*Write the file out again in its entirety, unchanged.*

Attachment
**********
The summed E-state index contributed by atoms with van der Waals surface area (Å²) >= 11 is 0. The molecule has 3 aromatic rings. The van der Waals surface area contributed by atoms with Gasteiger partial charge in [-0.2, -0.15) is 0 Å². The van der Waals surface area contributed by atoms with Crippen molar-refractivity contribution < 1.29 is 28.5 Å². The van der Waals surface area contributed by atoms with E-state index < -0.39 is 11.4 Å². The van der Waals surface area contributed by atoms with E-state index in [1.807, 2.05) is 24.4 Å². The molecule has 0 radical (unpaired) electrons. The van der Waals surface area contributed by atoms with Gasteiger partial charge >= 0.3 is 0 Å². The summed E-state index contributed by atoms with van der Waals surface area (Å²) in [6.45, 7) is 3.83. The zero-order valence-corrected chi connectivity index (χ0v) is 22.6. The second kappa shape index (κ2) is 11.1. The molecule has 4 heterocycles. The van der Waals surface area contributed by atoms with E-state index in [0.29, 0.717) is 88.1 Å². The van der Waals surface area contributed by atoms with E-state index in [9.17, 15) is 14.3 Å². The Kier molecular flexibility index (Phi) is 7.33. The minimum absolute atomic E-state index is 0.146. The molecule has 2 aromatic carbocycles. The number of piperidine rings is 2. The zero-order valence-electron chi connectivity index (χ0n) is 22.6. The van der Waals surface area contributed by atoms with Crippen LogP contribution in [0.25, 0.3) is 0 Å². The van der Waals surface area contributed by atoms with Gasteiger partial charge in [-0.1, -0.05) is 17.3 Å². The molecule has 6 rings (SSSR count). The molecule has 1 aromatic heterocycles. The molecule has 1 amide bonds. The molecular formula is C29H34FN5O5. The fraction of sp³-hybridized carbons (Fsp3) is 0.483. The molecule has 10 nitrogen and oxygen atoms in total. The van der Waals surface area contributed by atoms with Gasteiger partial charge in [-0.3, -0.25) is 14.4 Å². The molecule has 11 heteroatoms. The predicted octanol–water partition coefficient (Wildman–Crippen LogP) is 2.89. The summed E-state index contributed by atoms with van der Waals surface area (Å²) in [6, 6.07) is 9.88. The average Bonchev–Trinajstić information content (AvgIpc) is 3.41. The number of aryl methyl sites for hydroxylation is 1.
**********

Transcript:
The summed E-state index contributed by atoms with van der Waals surface area (Å²) >= 11 is 0. The molecule has 3 aromatic rings. The van der Waals surface area contributed by atoms with Gasteiger partial charge in [-0.2, -0.15) is 0 Å². The van der Waals surface area contributed by atoms with Crippen molar-refractivity contribution < 1.29 is 28.5 Å². The van der Waals surface area contributed by atoms with E-state index < -0.39 is 11.4 Å². The van der Waals surface area contributed by atoms with E-state index in [1.807, 2.05) is 24.4 Å². The molecule has 0 radical (unpaired) electrons. The van der Waals surface area contributed by atoms with Gasteiger partial charge >= 0.3 is 0 Å². The summed E-state index contributed by atoms with van der Waals surface area (Å²) in [6.45, 7) is 3.83. The zero-order valence-corrected chi connectivity index (χ0v) is 22.6. The second kappa shape index (κ2) is 11.1. The molecule has 4 heterocycles. The van der Waals surface area contributed by atoms with E-state index in [0.29, 0.717) is 88.1 Å². The van der Waals surface area contributed by atoms with E-state index in [9.17, 15) is 14.3 Å². The Kier molecular flexibility index (Phi) is 7.33. The minimum absolute atomic E-state index is 0.146. The molecule has 2 aromatic carbocycles. The number of piperidine rings is 2. The zero-order valence-electron chi connectivity index (χ0n) is 22.6. The van der Waals surface area contributed by atoms with Crippen LogP contribution in [0.25, 0.3) is 0 Å². The van der Waals surface area contributed by atoms with Gasteiger partial charge in [-0.1, -0.05) is 17.3 Å². The molecule has 6 rings (SSSR count). The molecule has 1 aromatic heterocycles. The molecule has 1 amide bonds. The molecular formula is C29H34FN5O5. The fraction of sp³-hybridized carbons (Fsp3) is 0.483. The molecule has 10 nitrogen and oxygen atoms in total. The van der Waals surface area contributed by atoms with Gasteiger partial charge in [-0.3, -0.25) is 14.4 Å². The molecule has 11 heteroatoms. The predicted octanol–water partition coefficient (Wildman–Crippen LogP) is 2.89. The summed E-state index contributed by atoms with van der Waals surface area (Å²) in [6, 6.07) is 9.88. The average Bonchev–Trinajstić information content (AvgIpc) is 3.41. The number of aryl methyl sites for hydroxylation is 1.